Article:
The difference between mental health and men­tal disorder has never been clearly stated (Qualls,

1999) . Most scholars avoid the issue entirely or try simply to say what mental health or psychopathol­ogy is not. How to tell the difference between normal or abnormal behavior is hard to define precisely, because expectations and standards for behavior change over time, over situations, and across age groups (Zarit & Zarit, 2006). Thus what is consid­ered mental health depends on the circumstances under consideration. Researchers and practitioners still refer to Birren and Renner’s (1980) argument that mentally healthy people have the following characteristics: a positive attitude toward self, an accurate perception of reality, a mastery of the environment, autonomy, personality balance, and growth and self-actualization.

One could argue that to the extent these char­acteristics are absent, mental disorder or psy­chopathology becomes more likely. In that case, we would consider behaviors that are harmful to oneself or others, lower one’s well-being, and are perceived as distressing, disrupting, abnormal, or maladaptive. Although this approach is used frequently with younger or middle-aged adults, it presents problems when applied to older adults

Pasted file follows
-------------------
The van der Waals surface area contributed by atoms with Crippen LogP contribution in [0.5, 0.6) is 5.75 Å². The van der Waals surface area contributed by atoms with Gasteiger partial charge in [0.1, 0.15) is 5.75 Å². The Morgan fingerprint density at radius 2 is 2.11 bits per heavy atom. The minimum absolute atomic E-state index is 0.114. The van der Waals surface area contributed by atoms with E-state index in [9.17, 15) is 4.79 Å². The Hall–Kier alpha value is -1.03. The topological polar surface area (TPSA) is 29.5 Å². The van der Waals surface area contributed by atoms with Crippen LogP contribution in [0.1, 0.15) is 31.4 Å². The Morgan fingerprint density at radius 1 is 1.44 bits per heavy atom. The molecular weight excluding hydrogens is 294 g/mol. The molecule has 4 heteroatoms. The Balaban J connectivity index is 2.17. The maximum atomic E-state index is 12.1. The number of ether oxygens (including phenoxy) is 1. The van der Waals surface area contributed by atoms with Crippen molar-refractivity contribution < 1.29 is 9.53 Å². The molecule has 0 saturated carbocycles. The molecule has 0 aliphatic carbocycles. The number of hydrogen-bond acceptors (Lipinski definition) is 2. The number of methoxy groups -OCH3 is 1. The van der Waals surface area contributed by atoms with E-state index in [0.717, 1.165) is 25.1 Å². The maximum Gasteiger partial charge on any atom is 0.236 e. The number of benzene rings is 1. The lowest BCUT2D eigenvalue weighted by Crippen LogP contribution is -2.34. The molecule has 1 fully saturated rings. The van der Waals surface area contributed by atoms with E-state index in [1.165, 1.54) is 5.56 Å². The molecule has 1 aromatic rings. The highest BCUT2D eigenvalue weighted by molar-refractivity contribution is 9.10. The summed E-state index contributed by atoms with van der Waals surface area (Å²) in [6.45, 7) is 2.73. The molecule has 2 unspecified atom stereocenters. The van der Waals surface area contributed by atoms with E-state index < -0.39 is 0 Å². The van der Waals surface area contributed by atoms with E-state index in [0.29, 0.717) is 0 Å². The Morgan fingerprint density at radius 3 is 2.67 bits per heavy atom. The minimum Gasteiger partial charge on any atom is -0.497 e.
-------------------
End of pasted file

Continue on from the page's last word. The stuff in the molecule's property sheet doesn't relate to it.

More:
360 CHAPTER 10 (Zarit & Zarit, 2006). Some behaviors that would be considered abnormal under this definition may actually be adaptive under some circumstances for many older people (such as isolation, passiv­ity, or aggressiveness). Consequently, an approach to defining abnormal behavior that emphasizes considering behaviors in isolation and from the perspective of younger or middle-aged adults is inadequate for defining abnormal behaviors in older adults. For example, because of physical, financial, social, health, or other reasons, some older adults do not have the opportunity to mas­ter their environment. Depression or hostility may be an appropriate and justified response to such limitations. Moreover, such responses may help them deal with their situation more effec­tively and adaptively. Figure 10.1 compares some common forms of mental disorder as a function of age.

The important point in differentiating normal from abnormal behavior (or mental health from psychopathology) is that behaviors must be inter­preted in context. In other words, we must consider what else is happening and how the behavior fits the situation in addition to such factors as age and other personal characteristics.